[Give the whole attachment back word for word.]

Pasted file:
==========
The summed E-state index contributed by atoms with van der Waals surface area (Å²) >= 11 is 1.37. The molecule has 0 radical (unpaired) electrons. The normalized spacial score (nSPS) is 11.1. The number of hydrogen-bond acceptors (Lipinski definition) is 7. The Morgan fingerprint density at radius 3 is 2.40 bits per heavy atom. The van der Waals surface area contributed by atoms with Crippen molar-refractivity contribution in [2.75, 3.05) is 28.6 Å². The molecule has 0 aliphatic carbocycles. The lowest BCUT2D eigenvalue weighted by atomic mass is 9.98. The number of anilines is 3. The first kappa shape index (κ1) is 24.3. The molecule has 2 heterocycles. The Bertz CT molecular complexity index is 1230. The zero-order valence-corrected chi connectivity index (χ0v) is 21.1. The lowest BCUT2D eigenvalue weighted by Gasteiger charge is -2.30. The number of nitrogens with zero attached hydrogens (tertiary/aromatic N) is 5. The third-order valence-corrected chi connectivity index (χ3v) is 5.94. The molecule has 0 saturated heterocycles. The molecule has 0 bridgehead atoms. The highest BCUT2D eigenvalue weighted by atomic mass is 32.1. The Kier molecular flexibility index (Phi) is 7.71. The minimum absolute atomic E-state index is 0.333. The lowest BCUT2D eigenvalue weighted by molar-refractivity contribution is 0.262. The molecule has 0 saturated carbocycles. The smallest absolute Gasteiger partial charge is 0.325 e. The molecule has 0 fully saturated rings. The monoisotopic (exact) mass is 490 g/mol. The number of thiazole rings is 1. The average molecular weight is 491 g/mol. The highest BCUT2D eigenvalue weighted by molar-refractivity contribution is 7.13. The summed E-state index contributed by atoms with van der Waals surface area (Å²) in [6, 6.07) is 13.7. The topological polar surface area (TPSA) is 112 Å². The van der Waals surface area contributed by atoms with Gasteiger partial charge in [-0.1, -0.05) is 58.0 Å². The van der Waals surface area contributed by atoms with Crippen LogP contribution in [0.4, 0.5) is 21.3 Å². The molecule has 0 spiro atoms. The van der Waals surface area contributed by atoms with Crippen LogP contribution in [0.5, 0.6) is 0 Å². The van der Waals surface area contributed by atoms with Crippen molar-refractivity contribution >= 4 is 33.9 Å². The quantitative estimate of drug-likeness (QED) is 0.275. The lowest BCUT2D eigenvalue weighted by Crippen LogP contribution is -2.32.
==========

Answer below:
The summed E-state index contributed by atoms with van der Waals surface area (Å²) >= 11 is 1.37. The molecule has 0 radical (unpaired) electrons. The normalized spacial score (nSPS) is 11.1. The number of hydrogen-bond acceptors (Lipinski definition) is 7. The Morgan fingerprint density at radius 3 is 2.40 bits per heavy atom. The van der Waals surface area contributed by atoms with Crippen molar-refractivity contribution in [2.75, 3.05) is 28.6 Å². The molecule has 0 aliphatic carbocycles. The lowest BCUT2D eigenvalue weighted by atomic mass is 9.98. The number of anilines is 3. The first kappa shape index (κ1) is 24.3. The molecule has 2 heterocycles. The Bertz CT molecular complexity index is 1230. The zero-order valence-corrected chi connectivity index (χ0v) is 21.1. The lowest BCUT2D eigenvalue weighted by Gasteiger charge is -2.30. The number of nitrogens with zero attached hydrogens (tertiary/aromatic N) is 5. The third-order valence-corrected chi connectivity index (χ3v) is 5.94. The molecule has 0 saturated heterocycles. The molecule has 0 bridgehead atoms. The highest BCUT2D eigenvalue weighted by atomic mass is 32.1. The Kier molecular flexibility index (Phi) is 7.71. The minimum absolute atomic E-state index is 0.333. The lowest BCUT2D eigenvalue weighted by molar-refractivity contribution is 0.262. The molecule has 0 saturated carbocycles. The smallest absolute Gasteiger partial charge is 0.325 e. The molecule has 0 fully saturated rings. The monoisotopic (exact) mass is 490 g/mol. The number of thiazole rings is 1. The average molecular weight is 491 g/mol. The highest BCUT2D eigenvalue weighted by molar-refractivity contribution is 7.13. The summed E-state index contributed by atoms with van der Waals surface area (Å²) in [6, 6.07) is 13.7. The topological polar surface area (TPSA) is 112 Å². The van der Waals surface area contributed by atoms with Gasteiger partial charge in [-0.1, -0.05) is 58.0 Å². The van der Waals surface area contributed by atoms with Crippen LogP contribution in [0.4, 0.5) is 21.3 Å². The molecule has 0 spiro atoms. The van der Waals surface area contributed by atoms with Crippen LogP contribution in [0.5, 0.6) is 0 Å². The van der Waals surface area contributed by atoms with Crippen molar-refractivity contribution >= 4 is 33.9 Å². The quantitative estimate of drug-likeness (QED) is 0.275. The lowest BCUT2D eigenvalue weighted by Crippen LogP contribution is -2.32.